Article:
Previously to this point actual vertices were used for selection. A new selection system was needed that would widen (or create) an abstraction gap between geometry and identifiable element used in grammar. Because edge to vertex relationship remains the same we discuss vertex indexing only.


Index array is used to access polygon vertices instead of dereferencing actual geometry. For instance vertex 0 is not the first vertex in a container of the polygon representation, but the first element in the index array, value of of which points to the container element. This way any geometrical operation does not violate logical or spacial order of the elements.

Current Indexing Problem

Auto selection (for instance that of Peel rule) is still not stable because the rule stores a set of vertices, but the selecting rule manipulates on ranges, which are edge based. Vertex to edge conversion looses selection of single vertices. In addition edge to vertex selection mutilates selection where two intervals are separated by one edge – both vertices of that edge are contained in adjacent selections, so reverse conversion unites the two selections into one.


Grid operation now enforces symmetry based on vertex indexing. Because the direction for x or y-mirrored regions change the direction (for instance to counter clockwise from default clockwise) and the geometrical representation uses requires of the same implementation for all elements – indexed orientation may differ from the actual one. Hence we can save indexing with two items, start vertex and direction. Start vertex is computed based on the outgoing edge orientation of one of 4 types. This works well for nearly grid aligned (of course also for perfectly aligned) shapes, but near diagonal shapes, for instance rhombus centres this technique does not work.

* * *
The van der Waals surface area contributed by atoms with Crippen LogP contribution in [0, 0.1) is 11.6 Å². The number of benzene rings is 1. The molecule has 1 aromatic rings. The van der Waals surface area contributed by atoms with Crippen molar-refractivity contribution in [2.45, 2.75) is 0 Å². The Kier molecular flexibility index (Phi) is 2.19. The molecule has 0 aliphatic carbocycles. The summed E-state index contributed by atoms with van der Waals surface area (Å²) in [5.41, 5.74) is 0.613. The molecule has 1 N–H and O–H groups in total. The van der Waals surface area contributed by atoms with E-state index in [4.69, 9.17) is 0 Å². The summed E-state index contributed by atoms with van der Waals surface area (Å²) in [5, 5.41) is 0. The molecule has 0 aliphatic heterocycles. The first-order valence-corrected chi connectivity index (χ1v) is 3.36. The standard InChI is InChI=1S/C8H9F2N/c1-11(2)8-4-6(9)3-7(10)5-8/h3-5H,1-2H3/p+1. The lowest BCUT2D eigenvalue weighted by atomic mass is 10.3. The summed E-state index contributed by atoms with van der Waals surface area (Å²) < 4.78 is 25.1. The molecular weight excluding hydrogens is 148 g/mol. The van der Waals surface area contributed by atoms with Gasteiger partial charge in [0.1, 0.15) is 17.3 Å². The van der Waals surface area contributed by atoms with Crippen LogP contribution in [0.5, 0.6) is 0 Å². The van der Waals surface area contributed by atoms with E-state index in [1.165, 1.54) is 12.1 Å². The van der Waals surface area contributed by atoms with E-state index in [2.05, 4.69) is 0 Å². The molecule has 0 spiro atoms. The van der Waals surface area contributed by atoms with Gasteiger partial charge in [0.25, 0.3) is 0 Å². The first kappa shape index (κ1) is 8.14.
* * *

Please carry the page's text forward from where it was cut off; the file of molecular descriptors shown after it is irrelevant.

Path Parametrisation

In a previous approach to specify positions of the objects along the polyline for Insert/Place rules one would write for instance [0.3, 0.5, 0.7] – three objects in the centre separated by 0.2 (20%) of the selected path length. However it is quite tedious to specify each individual positions and not very algorithmic. New parameter subrule allows a shortcut: 0.3:n3:0.3 – meaning there is distance of 30% from each sides and three objects in the middle; an alternative form 0.3:l0.2:0.3 also works. In fact we can omit the last number as well 0.3:n3.

Implementation for Ray and Free Form Regions v1

Ray Cast Regions

As described already, the poisson scattered circles (2d disks) serve as locations for path centres, but certainly their radius is smaller than that of poisson disks – than to make room for the paths. Poisson circle radius as a rule parameter.